The Many Faces of Creativity
August 20th, 2008Creative Every Day 2008" folks mentioning that they haven't been creative lately and they'll get back to making art soon. My guess is that they have been plenty creative, but maybe just didn't recognize it as such. Creativity isn't just about making art. We work in cycles, like the cycles of the seasons, the moon, life in general. And if we don't panic in the quieter phases of the cycle, we can actually enjoy the other faces of creativity.
Yesterday, I listened to the Craftcast podcast featuring Kathleen Carr, a photographer, author, and teacher. At some point in the talk, Kathleen mentioned a book about the "seven stages of creativity." I made a note about it because I felt like it would speak directly to this post that I had in my head about the many ways in which we are creative. The book is called, The Widening Stream: the Seven Stages of Creativity by David Ulrich. The author has a website where you can find an overview of the book as well as an outline of the seven stages as he sees them.
I consider the various stages of my own creative cycle to include times when I'm searching and collecting, when I'm soaking up inspiration, when I'm empty, when I'm bursting with ideas, when I'm in the flow, when I'm stuck, etc... I don't think they fall in a particular order for me, it's more like the rolling waves of the ocean. The waves may vary, but generally they are up and down and up again.
(Some of) My modes of creativity:
Search and Gather: When I'm not creating, I'm often in search and gather mode. If I'm being self-critical, then I might see it as procrastinating, but it's all part of the process. Searching and gathering for me might be a walk with my camera, snapping pictures of what inspires me (like the river to the right), perusing blogs or online shops, reading a novel, organizing my art supplies, or wandering the aisles of the library and seeing what catches my interest. Letting your imagination roam can also be fabulously creative! Let yourself daydream from time to time. If I can let go and enjoy this stage, it's immensely fun for me. This is a great time for what Julia Cameron calls "artist dates" where you go out on your own to "fill the well" with inspiration. I enjoy going to greenhouses in the colder months.
Play: It is possible to get stuck in any stage and sometimes I need a push to the next. The super talented artist, Tammy Vitale, recently posted about how she uses playful art-making to get her going when she's struggling. For me it's the same way, play will always bring me back. Maybe not as quick as I'd like, but it always does the trick. I also liked that Tammy mentioned how these down periods don't bother her as much now because from past experience, she knows that they will pass. This is so important. The "dry spell" will pass. So why not enjoy it with some fun creating with no other purpose than to let loose? O.k., now that I think about it, I can see that I enjoy all the modes of creativity. Play, is by definition, a lot of fun. Drawing with crayons or markers like Tammy does is a great way to go. Sometimes, if I need help getting past my inner critic, I'll make art on the floor (see pic below.) This nifty little trick helps bring out my child-like adventurousness. Use whatever works for you, whether it be play-doh or coloring books. Inspiration often comes through play, no need to force it, just relax and enjoy.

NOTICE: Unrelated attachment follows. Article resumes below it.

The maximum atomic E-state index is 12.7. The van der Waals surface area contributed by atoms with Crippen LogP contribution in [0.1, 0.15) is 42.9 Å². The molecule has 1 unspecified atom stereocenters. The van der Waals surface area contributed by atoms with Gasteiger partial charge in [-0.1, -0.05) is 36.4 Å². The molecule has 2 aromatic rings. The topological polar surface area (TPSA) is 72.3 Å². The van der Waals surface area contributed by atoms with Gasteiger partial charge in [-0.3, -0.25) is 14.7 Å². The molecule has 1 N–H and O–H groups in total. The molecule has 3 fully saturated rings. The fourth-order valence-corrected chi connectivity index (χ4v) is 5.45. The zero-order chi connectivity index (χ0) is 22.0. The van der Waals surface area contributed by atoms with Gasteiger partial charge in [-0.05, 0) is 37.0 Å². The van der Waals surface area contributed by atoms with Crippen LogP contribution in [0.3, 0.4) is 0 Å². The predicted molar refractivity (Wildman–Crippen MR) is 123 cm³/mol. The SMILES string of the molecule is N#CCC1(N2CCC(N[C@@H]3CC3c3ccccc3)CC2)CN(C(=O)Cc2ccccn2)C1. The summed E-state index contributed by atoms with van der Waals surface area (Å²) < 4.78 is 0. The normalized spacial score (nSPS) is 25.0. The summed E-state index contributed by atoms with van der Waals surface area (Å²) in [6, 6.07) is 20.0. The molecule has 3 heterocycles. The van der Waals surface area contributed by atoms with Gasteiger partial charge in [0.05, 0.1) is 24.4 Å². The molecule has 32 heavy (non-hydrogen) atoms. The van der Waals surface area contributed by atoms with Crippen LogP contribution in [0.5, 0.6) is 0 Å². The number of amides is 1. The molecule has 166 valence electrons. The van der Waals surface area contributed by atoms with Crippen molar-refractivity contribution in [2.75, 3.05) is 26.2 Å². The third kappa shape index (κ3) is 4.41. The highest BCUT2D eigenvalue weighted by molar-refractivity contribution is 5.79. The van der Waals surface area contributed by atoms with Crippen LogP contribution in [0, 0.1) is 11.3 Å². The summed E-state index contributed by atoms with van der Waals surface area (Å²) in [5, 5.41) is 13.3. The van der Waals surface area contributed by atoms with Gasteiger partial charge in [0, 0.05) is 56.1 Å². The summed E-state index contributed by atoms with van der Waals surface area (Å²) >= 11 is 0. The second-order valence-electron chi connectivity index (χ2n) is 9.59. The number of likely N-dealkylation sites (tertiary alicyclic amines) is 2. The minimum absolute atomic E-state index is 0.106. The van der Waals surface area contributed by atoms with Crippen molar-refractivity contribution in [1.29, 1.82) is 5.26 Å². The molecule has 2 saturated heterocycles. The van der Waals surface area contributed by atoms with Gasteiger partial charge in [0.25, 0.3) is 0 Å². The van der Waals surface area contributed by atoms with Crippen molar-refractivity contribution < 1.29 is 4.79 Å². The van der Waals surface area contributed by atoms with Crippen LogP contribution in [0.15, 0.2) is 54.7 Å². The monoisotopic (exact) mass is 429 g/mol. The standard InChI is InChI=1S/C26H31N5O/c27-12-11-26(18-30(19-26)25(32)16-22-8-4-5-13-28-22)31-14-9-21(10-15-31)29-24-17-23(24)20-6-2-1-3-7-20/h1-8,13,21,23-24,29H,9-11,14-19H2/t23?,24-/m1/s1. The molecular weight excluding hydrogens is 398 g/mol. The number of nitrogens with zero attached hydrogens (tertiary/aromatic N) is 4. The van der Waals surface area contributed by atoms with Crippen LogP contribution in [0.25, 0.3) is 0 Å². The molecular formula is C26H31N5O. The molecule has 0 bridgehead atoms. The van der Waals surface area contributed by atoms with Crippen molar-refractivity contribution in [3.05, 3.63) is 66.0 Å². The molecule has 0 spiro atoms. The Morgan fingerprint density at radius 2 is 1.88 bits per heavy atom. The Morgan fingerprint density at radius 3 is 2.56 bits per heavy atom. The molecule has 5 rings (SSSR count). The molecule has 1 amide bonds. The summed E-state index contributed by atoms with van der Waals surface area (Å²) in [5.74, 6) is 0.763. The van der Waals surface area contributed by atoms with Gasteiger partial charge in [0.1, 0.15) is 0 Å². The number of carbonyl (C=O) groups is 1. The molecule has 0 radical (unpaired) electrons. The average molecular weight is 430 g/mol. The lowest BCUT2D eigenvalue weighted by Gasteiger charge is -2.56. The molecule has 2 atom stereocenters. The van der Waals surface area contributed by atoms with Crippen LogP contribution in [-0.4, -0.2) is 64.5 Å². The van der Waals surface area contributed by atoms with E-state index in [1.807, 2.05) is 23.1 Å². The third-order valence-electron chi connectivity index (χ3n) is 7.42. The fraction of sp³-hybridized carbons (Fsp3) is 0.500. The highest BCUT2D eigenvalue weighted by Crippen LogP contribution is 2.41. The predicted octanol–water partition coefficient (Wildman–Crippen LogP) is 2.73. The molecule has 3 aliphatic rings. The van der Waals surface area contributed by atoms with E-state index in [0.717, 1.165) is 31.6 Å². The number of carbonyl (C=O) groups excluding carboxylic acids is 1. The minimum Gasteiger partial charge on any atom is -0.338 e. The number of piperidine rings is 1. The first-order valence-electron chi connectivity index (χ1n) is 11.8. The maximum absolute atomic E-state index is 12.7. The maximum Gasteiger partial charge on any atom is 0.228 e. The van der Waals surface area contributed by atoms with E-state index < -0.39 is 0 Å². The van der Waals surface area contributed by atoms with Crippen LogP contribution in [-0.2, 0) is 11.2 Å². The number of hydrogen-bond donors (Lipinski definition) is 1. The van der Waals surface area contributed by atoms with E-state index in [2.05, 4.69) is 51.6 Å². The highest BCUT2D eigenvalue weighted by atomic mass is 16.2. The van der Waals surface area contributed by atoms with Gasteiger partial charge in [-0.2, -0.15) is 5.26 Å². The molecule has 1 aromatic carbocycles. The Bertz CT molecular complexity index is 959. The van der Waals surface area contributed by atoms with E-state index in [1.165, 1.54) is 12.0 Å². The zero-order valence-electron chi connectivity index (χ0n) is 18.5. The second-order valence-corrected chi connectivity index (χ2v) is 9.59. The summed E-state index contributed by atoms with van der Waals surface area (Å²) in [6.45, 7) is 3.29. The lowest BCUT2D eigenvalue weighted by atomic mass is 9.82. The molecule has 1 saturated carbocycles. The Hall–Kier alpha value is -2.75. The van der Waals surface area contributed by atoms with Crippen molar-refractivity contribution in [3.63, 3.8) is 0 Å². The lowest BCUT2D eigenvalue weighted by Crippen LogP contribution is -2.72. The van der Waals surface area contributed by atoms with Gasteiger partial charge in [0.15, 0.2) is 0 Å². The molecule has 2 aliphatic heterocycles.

Sketch/Write/Get it Out: When the inspiration does start to flow, it often comes in big bursts. If you have an incredible memory, then perhaps you'll be able to contain it all, but if you're like me, you may need to get these idea sparks down in some form. I keep multiple journals at the ready to capture ideas. I have a moleskine type notebook in my purse and various sketchbooks and journals (I've tried to consolidate in the past, but I'm o.k. with multiple journals now.) In these journals I capture dreams, quotes, lists, sketches, and free-form doodles (some sketches from a couple months ago are at the top of this post and below.) I also find myself doodling on junk mail, paper scraps, and receipts which can easily be taped into my journal later if necessary. Ideas often come to me in that lovely time between wakefulness and sleep, in the shower, while driving, on a walk, etc..., so it's good to have some paper and a writing utensil handy. It depends how you work, for you it maybe important to have a voice recorder handy or a portable camera (a camera phone can help capture inspirations when you're on the go!)
Just Do It: A lot of people think that the creating stage is the only part that's creative, but it's not true! All the things that led you to this point are essential and immensely creative! Even when I think I've just jumped into creating without the previous stages, it's often things floating around in my subconscious from my times of searching, gathering, playing, daydreaming, and doodling that have led me to create what it is I've started, seemingly out of nowhere.
It's true that many of us get stuck just before the manifesting stage, myself included. Oftentimes, the hardest part is beginning. When I'm feeling resistance, sometimes it helps to jump back into the playing stage until I'm feeling more confident and ready to tackle something. Or I may simply give myself permission to fail or make gloriously bad art.
Next time you're feeling like you haven't been creative lately, take a look and see if you've been doing any of these things and recognize the creative acts your doing every day!